The UK unites

Against sewage


Across the four nations of the United Kingdom, we see a disappointing and diverse range of sewage issues.

Wherever you are across the UK

Sewage is making people sick

In Northern Ireland, there is a complete lack of monitoring, years behind the curve. Even Northern Ireland Water don’t know how much raw sewage they’re dumping onto the beaches and rivers of the nation. From the sliver of data they have supplied this year, we can see beaches with pollution risk forecasts happening on average twice a week through the bathing season.

Similarly, Scottish Water are dragging their heels with monitoring, only reporting on 4% of their sewage overflows. Over the last five years, untreated sewage has been released from 161 sewage overflows in Scotland a staggering 58,304 times. We can only imagine what’s coming out of the other 96%.

Citizen science water quality testing of England’s rivers has revealed that 60% of popular bathing sites don’t meet minimum safety requirements for water users. Testing from upstream and downstream of sewage overflows has shown a direct impact on water quality across four different locations. In 2022, England suffered 301,091 sewage discharges, yet English water companies paid dividends of £1.4 billion and £11 million to their CEOs (for year ending March 2023).

Recent news has thrown Wales into the spotlight as it’s shown that the Recent news has thrown Wales into the spotlight as it’s shown that the water companies in Wales have been illegally discharging sewage. They discharged for a total of 613,618 hours, that’s the equivalent to 25,567 continuous days of sewage discharge in 2022.

Our own investigation has also revealed Welsh Water has been using their emergency overflows recklessly (and potentially illegally), discharging from Gwbert pumping station 24 times in the last two years. They’re using their assets however they like, regardless of permit and regardless of the impact on the environment.

Across the UK, sewage pollution issues are intricate and complex, but we can all relate to is the amount of shit flooding into rivers and seas on a daily basis. The UK as a whole saw untreated sewage gush onto beaches and inland beauty spots at least 399,864 times last year.

From Thurso to Fistral, Cardiff to Belfast, the symptoms are the same, our wildlife and ecosystems are suffering and people are getting sick.

This year we received 1,924 sickness reports from water users who got ill after entering the water. From Scotland, Northern Ireland, Wales to England, people are suffering from the same issues after entering contaminated water. Some were sick for a day, some a week and some, sadly, are now suffering from chronic illness.

We’ve heard from many brave water lovers in this report who have come forward to share their stories and urge for change from governments, regulators and water companies on sewage and other water pollutants.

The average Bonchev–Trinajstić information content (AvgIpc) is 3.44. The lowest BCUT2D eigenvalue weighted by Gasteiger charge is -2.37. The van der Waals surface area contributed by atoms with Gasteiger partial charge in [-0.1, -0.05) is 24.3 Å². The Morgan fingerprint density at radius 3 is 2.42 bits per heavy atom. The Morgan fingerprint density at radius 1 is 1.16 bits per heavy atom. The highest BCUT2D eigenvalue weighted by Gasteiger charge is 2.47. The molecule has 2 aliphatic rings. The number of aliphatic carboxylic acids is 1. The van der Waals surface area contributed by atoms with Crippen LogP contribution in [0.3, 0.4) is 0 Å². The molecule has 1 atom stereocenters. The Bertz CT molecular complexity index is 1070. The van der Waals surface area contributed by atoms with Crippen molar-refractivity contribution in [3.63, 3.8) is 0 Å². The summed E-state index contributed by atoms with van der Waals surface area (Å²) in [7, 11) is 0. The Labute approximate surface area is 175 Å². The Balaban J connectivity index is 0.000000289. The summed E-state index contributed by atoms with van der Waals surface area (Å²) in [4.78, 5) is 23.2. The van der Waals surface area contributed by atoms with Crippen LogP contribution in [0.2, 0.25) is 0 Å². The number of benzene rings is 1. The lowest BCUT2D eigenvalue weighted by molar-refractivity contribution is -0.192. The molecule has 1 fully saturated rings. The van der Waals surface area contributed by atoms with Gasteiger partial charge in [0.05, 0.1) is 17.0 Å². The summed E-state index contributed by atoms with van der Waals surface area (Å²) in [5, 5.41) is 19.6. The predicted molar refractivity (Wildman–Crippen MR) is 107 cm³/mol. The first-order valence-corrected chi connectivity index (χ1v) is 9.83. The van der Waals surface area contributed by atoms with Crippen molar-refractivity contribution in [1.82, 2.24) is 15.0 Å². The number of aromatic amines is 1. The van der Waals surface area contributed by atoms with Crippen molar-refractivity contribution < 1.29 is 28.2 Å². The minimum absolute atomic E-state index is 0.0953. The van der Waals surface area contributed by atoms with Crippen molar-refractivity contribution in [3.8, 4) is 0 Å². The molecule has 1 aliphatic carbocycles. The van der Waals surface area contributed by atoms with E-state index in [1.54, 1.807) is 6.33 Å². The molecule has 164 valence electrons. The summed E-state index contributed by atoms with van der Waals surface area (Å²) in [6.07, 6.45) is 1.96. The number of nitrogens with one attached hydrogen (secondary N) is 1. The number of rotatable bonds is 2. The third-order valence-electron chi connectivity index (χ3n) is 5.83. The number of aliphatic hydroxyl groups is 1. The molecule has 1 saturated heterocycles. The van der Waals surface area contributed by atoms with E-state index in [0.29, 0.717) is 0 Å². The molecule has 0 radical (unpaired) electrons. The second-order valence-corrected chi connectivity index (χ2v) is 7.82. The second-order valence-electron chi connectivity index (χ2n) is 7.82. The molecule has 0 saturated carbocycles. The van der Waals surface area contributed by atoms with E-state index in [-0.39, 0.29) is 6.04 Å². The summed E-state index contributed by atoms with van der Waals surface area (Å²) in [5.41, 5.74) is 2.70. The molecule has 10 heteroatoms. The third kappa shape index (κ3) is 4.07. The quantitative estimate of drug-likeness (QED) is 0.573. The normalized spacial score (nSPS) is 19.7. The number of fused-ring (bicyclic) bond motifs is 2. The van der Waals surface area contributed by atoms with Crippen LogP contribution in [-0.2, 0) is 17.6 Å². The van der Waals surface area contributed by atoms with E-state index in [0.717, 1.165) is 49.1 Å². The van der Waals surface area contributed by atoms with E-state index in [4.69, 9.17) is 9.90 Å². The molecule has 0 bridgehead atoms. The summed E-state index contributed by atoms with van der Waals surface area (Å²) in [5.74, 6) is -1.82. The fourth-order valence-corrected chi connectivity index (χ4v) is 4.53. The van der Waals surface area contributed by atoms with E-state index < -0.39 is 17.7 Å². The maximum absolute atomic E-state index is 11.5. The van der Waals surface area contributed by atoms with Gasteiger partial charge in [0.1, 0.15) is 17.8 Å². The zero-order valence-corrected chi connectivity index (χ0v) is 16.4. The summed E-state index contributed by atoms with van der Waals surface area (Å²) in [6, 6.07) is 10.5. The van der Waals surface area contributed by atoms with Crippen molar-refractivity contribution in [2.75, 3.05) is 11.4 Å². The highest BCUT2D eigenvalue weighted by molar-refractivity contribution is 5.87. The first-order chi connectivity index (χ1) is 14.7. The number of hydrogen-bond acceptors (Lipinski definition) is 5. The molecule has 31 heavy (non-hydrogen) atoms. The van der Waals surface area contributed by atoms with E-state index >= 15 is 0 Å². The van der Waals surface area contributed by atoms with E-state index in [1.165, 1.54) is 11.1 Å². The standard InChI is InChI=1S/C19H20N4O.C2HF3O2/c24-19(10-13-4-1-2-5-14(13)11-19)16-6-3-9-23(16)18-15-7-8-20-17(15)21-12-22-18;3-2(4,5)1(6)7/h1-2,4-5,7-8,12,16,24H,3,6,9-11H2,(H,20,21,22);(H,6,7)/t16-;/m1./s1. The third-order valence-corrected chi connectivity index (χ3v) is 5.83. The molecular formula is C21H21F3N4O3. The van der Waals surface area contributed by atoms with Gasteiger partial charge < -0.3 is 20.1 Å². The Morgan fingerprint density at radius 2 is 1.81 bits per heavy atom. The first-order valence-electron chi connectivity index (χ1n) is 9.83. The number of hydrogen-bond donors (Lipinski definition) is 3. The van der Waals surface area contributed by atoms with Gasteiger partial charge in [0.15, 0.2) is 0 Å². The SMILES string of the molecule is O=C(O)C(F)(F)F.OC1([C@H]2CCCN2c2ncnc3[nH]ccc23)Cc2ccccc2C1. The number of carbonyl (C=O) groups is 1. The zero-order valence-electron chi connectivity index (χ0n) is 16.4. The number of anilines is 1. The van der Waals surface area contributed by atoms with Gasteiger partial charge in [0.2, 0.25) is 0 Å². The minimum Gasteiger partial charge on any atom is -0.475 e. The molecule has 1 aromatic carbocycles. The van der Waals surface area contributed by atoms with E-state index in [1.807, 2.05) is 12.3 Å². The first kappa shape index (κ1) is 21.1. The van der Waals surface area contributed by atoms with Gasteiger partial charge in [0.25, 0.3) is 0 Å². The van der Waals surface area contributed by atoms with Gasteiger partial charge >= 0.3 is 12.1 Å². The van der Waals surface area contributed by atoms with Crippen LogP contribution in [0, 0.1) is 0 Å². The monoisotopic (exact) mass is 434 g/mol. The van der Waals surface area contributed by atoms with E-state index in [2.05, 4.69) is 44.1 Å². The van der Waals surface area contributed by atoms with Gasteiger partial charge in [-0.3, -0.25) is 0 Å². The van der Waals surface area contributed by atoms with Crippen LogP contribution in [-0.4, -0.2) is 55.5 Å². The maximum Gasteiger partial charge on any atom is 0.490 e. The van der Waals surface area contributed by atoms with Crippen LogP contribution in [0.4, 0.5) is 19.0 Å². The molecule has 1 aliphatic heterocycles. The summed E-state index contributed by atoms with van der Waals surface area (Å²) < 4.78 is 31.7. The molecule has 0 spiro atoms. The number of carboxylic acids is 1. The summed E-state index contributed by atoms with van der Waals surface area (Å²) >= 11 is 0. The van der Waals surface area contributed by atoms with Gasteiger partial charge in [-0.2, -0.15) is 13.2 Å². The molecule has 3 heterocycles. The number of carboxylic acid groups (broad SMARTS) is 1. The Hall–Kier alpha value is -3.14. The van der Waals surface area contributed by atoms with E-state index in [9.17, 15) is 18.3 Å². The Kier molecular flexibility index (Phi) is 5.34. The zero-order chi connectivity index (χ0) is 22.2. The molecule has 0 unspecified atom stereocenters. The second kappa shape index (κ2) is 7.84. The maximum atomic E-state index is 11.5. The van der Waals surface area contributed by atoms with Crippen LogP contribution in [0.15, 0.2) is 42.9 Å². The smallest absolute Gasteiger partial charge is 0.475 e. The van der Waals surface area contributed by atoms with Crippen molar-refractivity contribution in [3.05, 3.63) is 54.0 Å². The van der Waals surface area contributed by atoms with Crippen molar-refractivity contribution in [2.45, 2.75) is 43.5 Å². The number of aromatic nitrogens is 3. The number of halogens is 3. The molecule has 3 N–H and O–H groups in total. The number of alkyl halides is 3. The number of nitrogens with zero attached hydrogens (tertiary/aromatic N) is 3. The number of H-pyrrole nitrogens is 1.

But something’s Changing…

As we read through sickness reports and images of sewage flowing out onto well-loved beaches, we would be forgiven for feeling like nothing changed from last year – but it has.

Through this report, we’ve heard the stories of campaigners who are fighting for access to clean and safe water in their area. Their inspirational stories are but a glimpse into the steady stream of community action bubbling up across our nations.

From Ruby’s campaign to save Lough Neagh, to Steve and his Scarborough businesses fighting the sewage on their doorstep. And the Citizen Science schemes by the Porty Water Collective to Hannah from the Friends of the Dart community fighting for bathing water designation – these actions by everyday people who give a crap, are culminating into a tidal wave movement on water quality across the UK. And we’re being heard.

Actions on the ground this year and in the decades before, are not just cleaning up the state of water at a local level, they are also feeding into the national debate and forcing politicians to think about solutions to fix the systemic issues which are the fundamental causes of sewage pollution.

Our collective cries at the lack of water quality information now means by the end of 2023, water companies in England will have to monitor all storm overflows. And this increased amount of data is already allowing us to expose the illegal activities of water companies, and the failure of both governments and regulators to hold them accountable for this.

In Northern Ireland, the outcry from locals has finally got the ball rolling on the provision of at least some kind of water quality data, and whilst the information is weak right now with so much more to be done, we are at least moving in the right direction.

As a result of campaigning this year, England’s financial regulator has looked again at whether water companies should be able to dish out bonuses and dividends. And they’ve started to hold them to account for this.